3
$\begingroup$

The Perron–Frobenius Theorem states the following.

Let $A = (a_{ij})$ be an $n \times n$ irreducible, non-negative matrix ($a_{ij} \geq 0, \forall i,j: 1\leq i,j \leq n$). Then the following statements are true.

  • $A$ has a real eigenvalue $c \geq 0$ such that $c > |c'|$ for all other eigenvalues $c'$.
  • There is an eigenvector $v$ with non-negative real components corresponding to the largest eigenvalue $c: Av = cv, v_i \ge 0, 1 \leq i \leq n$, and $v$ is unique up to multiplication by a constant.
  • If the largest eigenvalue $c$ is equal to $1$, then for any starting vector $x^{\langle 0\rangle} \neq 0$ with non-negative components, the sequence of vectors $A^k x^{\langle 0\rangle}$ converge to a vector in the direction of $v$ as $k \rightarrow \infty$.

But the theorem does not say how fast the sequence of vectors $A^k x^{\langle 0\rangle}$ will converge. Are there any known results on the rate of convergence? What are some good, polynomial-time algorithms to compute this limiting vector?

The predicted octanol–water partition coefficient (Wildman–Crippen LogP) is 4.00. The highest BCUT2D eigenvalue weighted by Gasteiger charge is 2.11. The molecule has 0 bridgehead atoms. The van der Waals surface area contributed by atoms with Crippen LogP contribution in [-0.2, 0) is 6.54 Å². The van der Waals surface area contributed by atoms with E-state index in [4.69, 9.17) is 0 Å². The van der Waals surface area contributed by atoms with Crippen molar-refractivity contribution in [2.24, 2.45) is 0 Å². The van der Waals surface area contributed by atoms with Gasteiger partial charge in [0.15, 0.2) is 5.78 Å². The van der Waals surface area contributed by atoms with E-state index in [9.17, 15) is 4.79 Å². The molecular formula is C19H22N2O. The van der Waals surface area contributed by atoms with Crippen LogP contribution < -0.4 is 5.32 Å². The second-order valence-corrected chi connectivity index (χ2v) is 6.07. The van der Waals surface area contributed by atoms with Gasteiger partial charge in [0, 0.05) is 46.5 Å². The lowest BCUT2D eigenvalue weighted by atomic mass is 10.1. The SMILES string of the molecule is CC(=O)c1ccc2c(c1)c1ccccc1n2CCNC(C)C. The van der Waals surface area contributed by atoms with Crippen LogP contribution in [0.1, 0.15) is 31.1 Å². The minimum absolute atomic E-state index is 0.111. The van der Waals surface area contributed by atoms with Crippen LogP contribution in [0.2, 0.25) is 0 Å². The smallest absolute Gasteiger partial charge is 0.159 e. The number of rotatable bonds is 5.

$\endgroup$
  • $\begingroup$ The theorem as stated is not correct. Consider for example $\begin{pmatrix} 0 & 1 \\ 1 & 0 \end{pmatrix}$, which has $c = 1$ and an eigenvalue $-1$. Another bad example is $\begin{pmatrix} 1 & 0 \\ 0 & 1 \end{pmatrix}$, where again $c = 1$ but the eigenvalue appears twice. $\endgroup$ – Yuval Filmus Mar 25 '15 at 22:02
  • 1
    $\begingroup$ I presume he meant irreducible non-negative matrices. $\endgroup$ – Ramprasad Mar 26 '15 at 9:43
5
$\begingroup$

See the power method for computing eigenvectors: http://en.wikipedia.org/wiki/Power_iteration

Convergence is exponential (geometric in the ratio of the top two eigenvalues).

$\endgroup$

Your Answer

By clicking “Post Your Answer”, you agree to our terms of service, privacy policy and cookie policy

Not the answer you're looking for? Browse other questions tagged or ask your own question.